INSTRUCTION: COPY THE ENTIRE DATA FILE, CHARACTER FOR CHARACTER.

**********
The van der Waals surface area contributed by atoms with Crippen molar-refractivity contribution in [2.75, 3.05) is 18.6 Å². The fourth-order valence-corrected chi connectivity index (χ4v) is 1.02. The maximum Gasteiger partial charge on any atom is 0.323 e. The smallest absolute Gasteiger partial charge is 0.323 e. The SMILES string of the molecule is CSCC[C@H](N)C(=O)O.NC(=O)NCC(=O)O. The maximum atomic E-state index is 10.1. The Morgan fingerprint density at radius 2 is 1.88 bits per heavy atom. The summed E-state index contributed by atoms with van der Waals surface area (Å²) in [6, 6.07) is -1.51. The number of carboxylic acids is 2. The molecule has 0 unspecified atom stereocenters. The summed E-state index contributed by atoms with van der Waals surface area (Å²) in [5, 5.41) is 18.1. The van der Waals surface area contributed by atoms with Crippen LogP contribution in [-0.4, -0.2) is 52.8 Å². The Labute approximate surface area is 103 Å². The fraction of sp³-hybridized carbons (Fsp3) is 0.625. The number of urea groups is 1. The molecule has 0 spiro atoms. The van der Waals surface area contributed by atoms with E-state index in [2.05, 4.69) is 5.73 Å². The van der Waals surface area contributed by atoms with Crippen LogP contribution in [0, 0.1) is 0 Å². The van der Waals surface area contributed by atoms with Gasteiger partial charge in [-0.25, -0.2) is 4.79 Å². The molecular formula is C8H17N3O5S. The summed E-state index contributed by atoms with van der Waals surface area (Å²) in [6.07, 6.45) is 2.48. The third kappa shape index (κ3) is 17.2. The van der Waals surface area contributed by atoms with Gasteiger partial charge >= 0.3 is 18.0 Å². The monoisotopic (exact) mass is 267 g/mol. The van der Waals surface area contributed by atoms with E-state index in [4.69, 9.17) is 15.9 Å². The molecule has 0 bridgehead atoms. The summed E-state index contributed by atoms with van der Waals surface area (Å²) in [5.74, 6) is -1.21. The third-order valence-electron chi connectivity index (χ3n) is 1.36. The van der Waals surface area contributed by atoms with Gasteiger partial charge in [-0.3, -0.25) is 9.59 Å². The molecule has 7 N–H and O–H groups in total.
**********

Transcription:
The van der Waals surface area contributed by atoms with Crippen molar-refractivity contribution in [2.75, 3.05) is 18.6 Å². The fourth-order valence-corrected chi connectivity index (χ4v) is 1.02. The maximum Gasteiger partial charge on any atom is 0.323 e. The smallest absolute Gasteiger partial charge is 0.323 e. The SMILES string of the molecule is CSCC[C@H](N)C(=O)O.NC(=O)NCC(=O)O. The maximum atomic E-state index is 10.1. The Morgan fingerprint density at radius 2 is 1.88 bits per heavy atom. The summed E-state index contributed by atoms with van der Waals surface area (Å²) in [6, 6.07) is -1.51. The number of carboxylic acids is 2. The molecule has 0 unspecified atom stereocenters. The summed E-state index contributed by atoms with van der Waals surface area (Å²) in [5, 5.41) is 18.1. The van der Waals surface area contributed by atoms with Crippen LogP contribution in [-0.4, -0.2) is 52.8 Å². The Labute approximate surface area is 103 Å². The fraction of sp³-hybridized carbons (Fsp3) is 0.625. The number of urea groups is 1. The molecule has 0 spiro atoms. The van der Waals surface area contributed by atoms with E-state index in [2.05, 4.69) is 5.73 Å². The van der Waals surface area contributed by atoms with Crippen LogP contribution in [0, 0.1) is 0 Å². The van der Waals surface area contributed by atoms with Gasteiger partial charge in [-0.25, -0.2) is 4.79 Å². The molecular formula is C8H17N3O5S. The summed E-state index contributed by atoms with van der Waals surface area (Å²) in [6.07, 6.45) is 2.48. The third kappa shape index (κ3) is 17.2. The van der Waals surface area contributed by atoms with Gasteiger partial charge >= 0.3 is 18.0 Å². The monoisotopic (exact) mass is 267 g/mol. The van der Waals surface area contributed by atoms with E-state index in [4.69, 9.17) is 15.9 Å². The molecule has 0 bridgehead atoms. The summed E-state index contributed by atoms with van der Waals surface area (Å²) in [5.74, 6) is -1.21. The third-order valence-electron chi connectivity index (χ3n) is 1.36. The van der Waals surface area contributed by atoms with Gasteiger partial charge in [-0.3, -0.25) is 9.59 Å². The molecule has 7 N–H and O–H groups in total.